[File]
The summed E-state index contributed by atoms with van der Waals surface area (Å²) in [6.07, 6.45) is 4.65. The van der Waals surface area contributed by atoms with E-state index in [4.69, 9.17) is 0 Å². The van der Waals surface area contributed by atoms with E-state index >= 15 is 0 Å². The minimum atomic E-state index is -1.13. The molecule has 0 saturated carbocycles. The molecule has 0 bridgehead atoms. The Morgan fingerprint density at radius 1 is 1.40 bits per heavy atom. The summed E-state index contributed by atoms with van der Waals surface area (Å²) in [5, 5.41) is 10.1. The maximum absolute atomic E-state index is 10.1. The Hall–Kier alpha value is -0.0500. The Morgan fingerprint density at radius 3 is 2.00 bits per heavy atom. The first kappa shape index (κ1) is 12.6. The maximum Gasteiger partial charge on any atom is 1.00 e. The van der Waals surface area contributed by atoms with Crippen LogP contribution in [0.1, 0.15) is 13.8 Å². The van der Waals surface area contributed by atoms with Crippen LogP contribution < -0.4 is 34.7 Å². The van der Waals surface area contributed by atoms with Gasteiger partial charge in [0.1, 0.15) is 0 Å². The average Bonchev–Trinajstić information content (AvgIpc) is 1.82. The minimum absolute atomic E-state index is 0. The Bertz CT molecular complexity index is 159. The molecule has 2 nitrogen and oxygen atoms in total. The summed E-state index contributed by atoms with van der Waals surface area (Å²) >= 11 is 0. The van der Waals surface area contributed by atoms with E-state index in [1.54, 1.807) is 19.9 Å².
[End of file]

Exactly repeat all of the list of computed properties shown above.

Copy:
The summed E-state index contributed by atoms with van der Waals surface area (Å²) in [6.07, 6.45) is 4.65. The van der Waals surface area contributed by atoms with E-state index in [4.69, 9.17) is 0 Å². The van der Waals surface area contributed by atoms with E-state index >= 15 is 0 Å². The minimum atomic E-state index is -1.13. The molecule has 0 saturated carbocycles. The molecule has 0 bridgehead atoms. The Morgan fingerprint density at radius 1 is 1.40 bits per heavy atom. The summed E-state index contributed by atoms with van der Waals surface area (Å²) in [5, 5.41) is 10.1. The maximum absolute atomic E-state index is 10.1. The Hall–Kier alpha value is -0.0500. The Morgan fingerprint density at radius 3 is 2.00 bits per heavy atom. The first kappa shape index (κ1) is 12.6. The maximum Gasteiger partial charge on any atom is 1.00 e. The van der Waals surface area contributed by atoms with Crippen LogP contribution in [0.1, 0.15) is 13.8 Å². The van der Waals surface area contributed by atoms with Crippen LogP contribution < -0.4 is 34.7 Å². The van der Waals surface area contributed by atoms with Gasteiger partial charge in [0.1, 0.15) is 0 Å². The average Bonchev–Trinajstić information content (AvgIpc) is 1.82. The minimum absolute atomic E-state index is 0. The Bertz CT molecular complexity index is 159. The molecule has 2 nitrogen and oxygen atoms in total. The summed E-state index contributed by atoms with van der Waals surface area (Å²) >= 11 is 0. The van der Waals surface area contributed by atoms with E-state index in [1.54, 1.807) is 19.9 Å².